Not just a cliché, lifelong learning is even more important amid disruption
The biggest challenge facing governments and organisations today is helping people to update their skills amid fast-changing economies. Those with the right skills will have the jobs.
But what are the skills? Where do I start to learn?
Let’s get back to basics first. All this talk about learning is due to rapidly changing economies, customer expectations and the relentless march of technology.
Great uncertainty hangs over the heads of business leaders and workers as digitisation sweeps across all businesses.
Software firm CA Technologies recently highlighted this in a survey of 900 business leaders in the Asia-Pacific, where about 76 per cent indicated their organisations have been digitally disrupted.
The survey, conducted across nine countries including Singapore, Australia, South Korea and Japan, also showed that organisations are finding it tough to cope with changing customer expectations and a changing workforce that requires re-skilling.
A major way to ease the pressures is to update the skills of the workforce, said Martin McKay, CA’s president and general manager for Asia-Pacific and Japan.
Re-skilling is needed as increasingly business operations in the future will be tackled by software, he noted. People need to be trained to use and apply the software in the running of business operations.
In another event held by tech firm Dell Technologies, a similar refrain was heard. Panel discussions organised by Dell last week highlighted the need for continuous learning and the need for a mindset change in the way learning is approached in companies.
Panellists called upon business leaders to look beyond the traditional way of learning and to create an environment for employees to learn.
For starters, business leaders must lead the way to create mindset change in their organisations.
They must be willing to disrupt themselves, to admit they don’t know everything that is happening in their digital journeys and begin to search for new knowledge and skills, said panellist David Yeo, chief learning architect of the Kydon Group, which helps organisations set up learning systems.
All of this leads to workers who are inundated every day by stories on the destruction of jobs due to digital transformation. Existing jobs will evolve and change beyond recognition. Where do they start to learn?
Continuous learning, lifelong learning, re-skilling. They are clichés. Yet, these concepts are not going away, they are here to stay indefinitely.
The key idea to lifelong learning is learning how to learn. And it need not be formal education. It may not be about taking another course on coding or machine learning.
Hajar Ali, founder of luxury adventure travel firm Urbane Nomads, suggested a more unorthodox approach, that of building on your passions and expertise.
Sharing her entrepreneurial journey during the panel discussions, she described how she wanted to be more than a successful property agent marketing luxury assets in Singapore. She wanted to do something with a global impact.
While on a trip to Argentina, she saw high-end property assets. That was the “aha” moment for her, coupling her love of travelling with marketing. Urbane
Nomads was thus born to provide travellers who want among other things, high-end safari tours, polo and riding adventures and snow sports.
Self-directed learning may be a way to personal entrepreneurial growth. I would also add that it is a way of pre-empting your premature exit from your company.
It may be too late if you’re still waiting for your employer to send you to the next course to learn a new skill. Picking up skills from one’s own effort can be done in a few ways. Learn from books, network with a variety of executives or take a short course.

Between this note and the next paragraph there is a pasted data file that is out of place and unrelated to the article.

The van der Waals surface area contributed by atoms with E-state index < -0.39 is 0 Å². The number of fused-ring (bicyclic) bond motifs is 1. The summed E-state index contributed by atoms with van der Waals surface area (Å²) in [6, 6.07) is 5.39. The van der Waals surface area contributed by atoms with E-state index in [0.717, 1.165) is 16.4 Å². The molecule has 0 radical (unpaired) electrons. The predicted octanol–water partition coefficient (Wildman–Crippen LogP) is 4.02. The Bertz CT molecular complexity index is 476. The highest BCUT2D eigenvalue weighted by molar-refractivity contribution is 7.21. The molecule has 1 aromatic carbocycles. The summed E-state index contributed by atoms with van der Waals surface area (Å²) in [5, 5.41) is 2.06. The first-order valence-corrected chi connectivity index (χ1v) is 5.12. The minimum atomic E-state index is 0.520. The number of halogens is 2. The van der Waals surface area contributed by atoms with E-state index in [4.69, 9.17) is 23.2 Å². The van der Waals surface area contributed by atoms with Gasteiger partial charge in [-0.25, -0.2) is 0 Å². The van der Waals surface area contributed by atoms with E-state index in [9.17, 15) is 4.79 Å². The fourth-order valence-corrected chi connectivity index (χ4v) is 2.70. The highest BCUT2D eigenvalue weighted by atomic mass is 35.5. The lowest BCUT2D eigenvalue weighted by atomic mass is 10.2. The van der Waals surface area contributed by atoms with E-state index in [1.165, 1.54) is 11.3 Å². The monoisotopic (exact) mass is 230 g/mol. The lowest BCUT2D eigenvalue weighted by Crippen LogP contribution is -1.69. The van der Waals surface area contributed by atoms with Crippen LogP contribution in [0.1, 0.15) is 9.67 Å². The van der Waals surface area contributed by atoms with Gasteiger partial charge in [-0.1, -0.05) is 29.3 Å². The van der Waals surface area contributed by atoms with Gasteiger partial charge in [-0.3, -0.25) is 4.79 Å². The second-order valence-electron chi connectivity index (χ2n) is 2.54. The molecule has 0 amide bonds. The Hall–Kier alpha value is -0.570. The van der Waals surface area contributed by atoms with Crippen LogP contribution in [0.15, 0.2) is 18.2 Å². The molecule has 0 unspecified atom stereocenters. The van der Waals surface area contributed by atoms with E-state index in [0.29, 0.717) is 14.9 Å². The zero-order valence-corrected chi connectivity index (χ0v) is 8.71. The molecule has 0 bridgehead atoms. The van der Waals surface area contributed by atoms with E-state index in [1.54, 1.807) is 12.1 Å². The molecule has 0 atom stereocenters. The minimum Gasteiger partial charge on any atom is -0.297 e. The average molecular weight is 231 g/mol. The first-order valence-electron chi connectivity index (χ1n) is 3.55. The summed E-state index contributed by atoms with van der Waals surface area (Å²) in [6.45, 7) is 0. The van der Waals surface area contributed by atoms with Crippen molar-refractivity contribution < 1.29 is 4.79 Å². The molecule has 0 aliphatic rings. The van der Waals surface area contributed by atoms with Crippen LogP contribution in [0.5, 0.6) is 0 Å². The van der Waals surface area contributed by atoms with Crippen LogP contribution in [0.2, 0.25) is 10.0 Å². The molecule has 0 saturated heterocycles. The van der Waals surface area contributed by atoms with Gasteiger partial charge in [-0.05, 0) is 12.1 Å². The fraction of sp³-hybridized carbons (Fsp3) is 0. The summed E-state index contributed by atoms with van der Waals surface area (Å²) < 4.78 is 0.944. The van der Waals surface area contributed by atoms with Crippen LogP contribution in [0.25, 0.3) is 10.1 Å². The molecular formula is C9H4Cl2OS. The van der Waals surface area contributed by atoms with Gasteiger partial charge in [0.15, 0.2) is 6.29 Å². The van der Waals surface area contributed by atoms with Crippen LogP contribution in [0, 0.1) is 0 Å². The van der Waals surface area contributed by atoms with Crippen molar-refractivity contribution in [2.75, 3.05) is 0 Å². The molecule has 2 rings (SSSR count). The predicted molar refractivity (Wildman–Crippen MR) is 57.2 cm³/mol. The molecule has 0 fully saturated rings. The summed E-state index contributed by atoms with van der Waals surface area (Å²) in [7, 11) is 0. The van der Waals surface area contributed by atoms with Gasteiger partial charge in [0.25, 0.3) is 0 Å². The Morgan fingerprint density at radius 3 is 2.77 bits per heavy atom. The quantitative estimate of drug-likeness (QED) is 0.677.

Or you can turn to the Web where there are many free how-to tutorials on a variety of skills from repairing digital cameras to running digital marketing campaigns.
A search on YouTube on “how to do a digital marketing campaign” turned up 886,000 results. Master this and continue on to “how to measure a digital marketing campaign”.
There are 34,600 video clips on digital marketing metrics and measurement on YouTube. Then so on and so forth.
These learn-at-your-own pace tutorials range from a few hours to a few days. They are specific and allow you to apply them immediately. Significantly, they are also let you build the learning scaffold on which you can stack your skills.
A new way of self-directed learning on a global scale is coming. CA Technologies, for example, is opening some parts of its training tools to the public.
Users will have access, free of charge, to the self-paced training materials ranging from general business skills to more advanced topics such as cyber security, big data or Internet of things.
CA is part of a project led by the World Economic Forum, called the IT Industry Skills Initiative or SkillSet. Other project members include Accenture, PwC, Cisco, Hewlett Packard Enterprise and Salesforce, all of whom will open part of their training libraries to the public.
Announced during the WEF’s annual Davos meeting in Switzerland in February 2018, the SkillSet aims to reach one million people with resources and training opportunities by 2021.
Among the tools available are tailored skills assessments to help users determine which coursework and/or learning pathways best fit their current skillset and learning goals, according to the WEF.
Chaired by CA chief executive Mike Gregoire, Skillset will be working over the next few months to develop tools and processes to address many of the barriers that prevent adults from re-skilling or successfully completing training programmes.
This is a good move by industry to address the re-skilling of workers on a global scale. Now wouldn’t it be super, if Asian companies from Samsung and Lenovo to Singtel and Sony do the same?
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